Robbins: How Miranda v Arizona changed American law
March 23, 1963, Ernesto Miranda, a 23-year old Mexican immigrant living in Phoenix was arrested in his home on and brought to police headquarters for questioning.
Several days before Miranda’s arrest, a young woman had been abducted and raped. During her report of the incident, she provided a description that fit Miranda. Later, the victim identified Miranda in a lineup.
After being questioned on the charges of kidnapping and rape for several hours, the officers informed Miranda that he had been positively identified by the victim. Miranda then confessed to the crimes. He also signed his confession, which indicated his statement was made “knowingly and voluntarily.”
Rather than buttoning up the crime, however, that was not the end of it. In fact, it was just the beginning of what would turn out to be a blockbuster of American law.
You see, when Miranda “fessed up,” he was unaware that he had the right to keep his lips zipped. Neither did he know that he had the right to speak with an attorney before engaging with the police.
These little legal tidbits would be what the case would turn on later. But for now, Miranda’s goose appeared to be thoroughly cooked. His signed confession was used as the primary piece of evidence against him at his trial and ultimately led to his conviction. Miranda was sentenced to 20 to 30 years “hard time” in prison.
Off to the Big House, he went.
During the initial trial, an objection had been made to Miranda’s confession being introduced as evidence. Because Miranda was ignorant of his rights against self-incrimination, the confession, counsel argued, should have been deemed involuntary.
The case was appealed to the Arizona Supreme Court.
There, the lower court’s ruling was upheld.
But law is sometimes like a batter in the batter’s box. Neither one strike nor two is all you get. Miranda prepared for his third hack.
Miranda’s case was appealed again and landed before the United States Supreme Court in early 1966. There, the Court ruled, in a 5 to 4 decision, that Miranda had been denied his constitutional rights.
The court determined that due to the intimidating circumstances of a police interrogation, suspects in general — and Miranda in particular — need to explicitly waive their Fifth Amendment protection against self-incrimination and their Sixth Amendment right to an attorney. The Court also acknowledged that should a suspect invoke these rights, the interrogators must back off and kibosh must be put on further questioning until the attorney arrives.
Things were looking up for Miranda.
Miranda was granted a new trial and the case was returned to the Arizona court for a “re-do” in 1967. At the second trial, Miranda’s confession was omitted from evidence. But, oops, he was still found guilty of the same crimes.
For Miranda personally, things didn’t end up working out so well. But the legacy of the Miranda case was huge.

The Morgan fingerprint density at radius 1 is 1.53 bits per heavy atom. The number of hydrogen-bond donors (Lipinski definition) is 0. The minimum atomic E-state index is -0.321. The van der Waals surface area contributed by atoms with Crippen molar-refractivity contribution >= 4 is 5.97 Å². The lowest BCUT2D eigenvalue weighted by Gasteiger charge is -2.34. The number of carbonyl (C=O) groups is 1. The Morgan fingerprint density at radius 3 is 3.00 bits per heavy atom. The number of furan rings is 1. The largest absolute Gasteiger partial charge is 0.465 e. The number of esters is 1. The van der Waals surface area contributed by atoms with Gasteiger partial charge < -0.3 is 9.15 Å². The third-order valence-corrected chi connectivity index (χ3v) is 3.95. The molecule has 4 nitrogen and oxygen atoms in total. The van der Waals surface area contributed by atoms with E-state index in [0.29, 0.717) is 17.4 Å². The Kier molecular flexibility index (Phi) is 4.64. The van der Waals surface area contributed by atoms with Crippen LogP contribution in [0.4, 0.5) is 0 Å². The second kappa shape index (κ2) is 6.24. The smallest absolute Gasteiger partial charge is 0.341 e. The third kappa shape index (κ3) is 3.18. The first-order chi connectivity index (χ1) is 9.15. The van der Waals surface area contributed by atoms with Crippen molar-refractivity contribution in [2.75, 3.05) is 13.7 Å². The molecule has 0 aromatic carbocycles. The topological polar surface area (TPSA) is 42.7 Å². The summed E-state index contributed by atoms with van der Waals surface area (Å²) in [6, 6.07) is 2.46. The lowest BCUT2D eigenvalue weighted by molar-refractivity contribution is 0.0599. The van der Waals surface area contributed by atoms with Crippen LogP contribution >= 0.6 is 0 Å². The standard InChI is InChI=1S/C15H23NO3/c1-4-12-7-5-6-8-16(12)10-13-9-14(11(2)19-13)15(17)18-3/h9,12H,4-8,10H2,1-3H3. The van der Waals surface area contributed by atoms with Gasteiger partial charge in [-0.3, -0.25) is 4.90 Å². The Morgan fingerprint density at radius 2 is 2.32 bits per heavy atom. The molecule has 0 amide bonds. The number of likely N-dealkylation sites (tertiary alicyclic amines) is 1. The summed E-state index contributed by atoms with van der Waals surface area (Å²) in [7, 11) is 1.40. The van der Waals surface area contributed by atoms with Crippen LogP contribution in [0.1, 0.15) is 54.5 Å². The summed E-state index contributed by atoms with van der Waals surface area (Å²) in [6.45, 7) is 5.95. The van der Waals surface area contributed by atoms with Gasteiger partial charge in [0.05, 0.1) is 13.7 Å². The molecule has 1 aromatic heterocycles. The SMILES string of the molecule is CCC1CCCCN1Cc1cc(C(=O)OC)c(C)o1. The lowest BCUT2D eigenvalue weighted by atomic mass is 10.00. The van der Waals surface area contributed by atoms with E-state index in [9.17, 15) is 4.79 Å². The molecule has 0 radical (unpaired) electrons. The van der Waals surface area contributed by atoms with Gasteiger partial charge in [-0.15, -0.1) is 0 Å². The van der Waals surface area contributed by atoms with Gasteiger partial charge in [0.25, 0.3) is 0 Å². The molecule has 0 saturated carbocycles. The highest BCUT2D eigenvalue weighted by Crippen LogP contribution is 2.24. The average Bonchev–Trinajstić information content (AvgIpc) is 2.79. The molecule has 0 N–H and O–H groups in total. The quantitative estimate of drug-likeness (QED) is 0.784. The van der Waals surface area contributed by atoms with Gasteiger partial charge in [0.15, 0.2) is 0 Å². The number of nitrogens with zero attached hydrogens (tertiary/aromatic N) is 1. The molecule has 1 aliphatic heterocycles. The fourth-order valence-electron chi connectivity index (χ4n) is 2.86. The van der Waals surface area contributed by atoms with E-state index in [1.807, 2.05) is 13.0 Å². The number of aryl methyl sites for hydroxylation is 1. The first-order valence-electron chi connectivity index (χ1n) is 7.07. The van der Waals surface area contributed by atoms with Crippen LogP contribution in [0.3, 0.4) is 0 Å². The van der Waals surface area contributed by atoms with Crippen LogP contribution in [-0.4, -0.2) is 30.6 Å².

The outfall of Miranda v. Arizona is what has become known in the vernacular as the Miranda rights or Miranda warning, which makes it mandatory for every suspect to be read his or her rights prior to any detainment and interrogation. If these rights are not clearly articulated, any statement made during the interrogation will be inadmissible in court.
So ingrained in law and law enforcement have the Miranda rights become that “Mirandizing” someone has been turned into a verb. One is Mirandized when the following is read to him or her before he or she may be questioned.
“You have the right to remain silent. Anything you say can and will be used against you in a court of law. You have the right to an attorney. If you cannot afford an attorney, one will be provided for you. Do you understand the rights I have just read to you? With these rights in mind, do you wish to speak to me?”
If the suspect says they do not wish to say anything, then no interrogation may take place.
Miranda was paroled in 1972. After his release, he became a bit of a minor celebrity. To make ends meet, he started selling autographed Miranda warning cards.
Poor Miranda, however, could not mend his errant ways. Over the next several years, he was arrested numerous times for minor driving offenses and eventually lost his license. He was arrested for the possession of a gun but the charges were dropped. However, because possession of the gun violated his parole, he was sent back to prison for another year.
On Jan. 31, 1976, after his release, a violent fight broke out in a bar in Phoenix. Miranda suffered a lethal knife wound and was pronounced dead on arrival at Good Samaritan Hospital. Several Miranda cards were found on his person.
Despite himself, in his short life, Miranda contributed mightily to the legacy of American law and his case still stands as a giant in the annals of Western jurisprudence.
Rohn K. Robbins is an attorney licensed before the bars of Colorado and California who practices in the Vail Valley with the law firm of Stevens, Littman, Biddison, Tharp & Weinberg LLC. His practice areas include business and commercial transactions, real estate and development, family law, custody and divorce and civil litigation. Robbins may be reached at 970-926-4461 or at his email address, email@example.com.
Rohn K. Robbins is an attorney licensed before the Bars of Colorado and California who practices Of Counsel in the Vail Valley with the Law Firm of Caplan & Earnest, LLC. His practice areas include business and commercial transactions; real estate and development; family law, custody, and divorce; and civil litigation. Mr. Robbins may be reached at 970-926.4461 or at his e-mail address: Rrobbins@CELaw.com. His new novel, "How to Raise a Shark (an apocryphal tale)", is available at Amazon.com.
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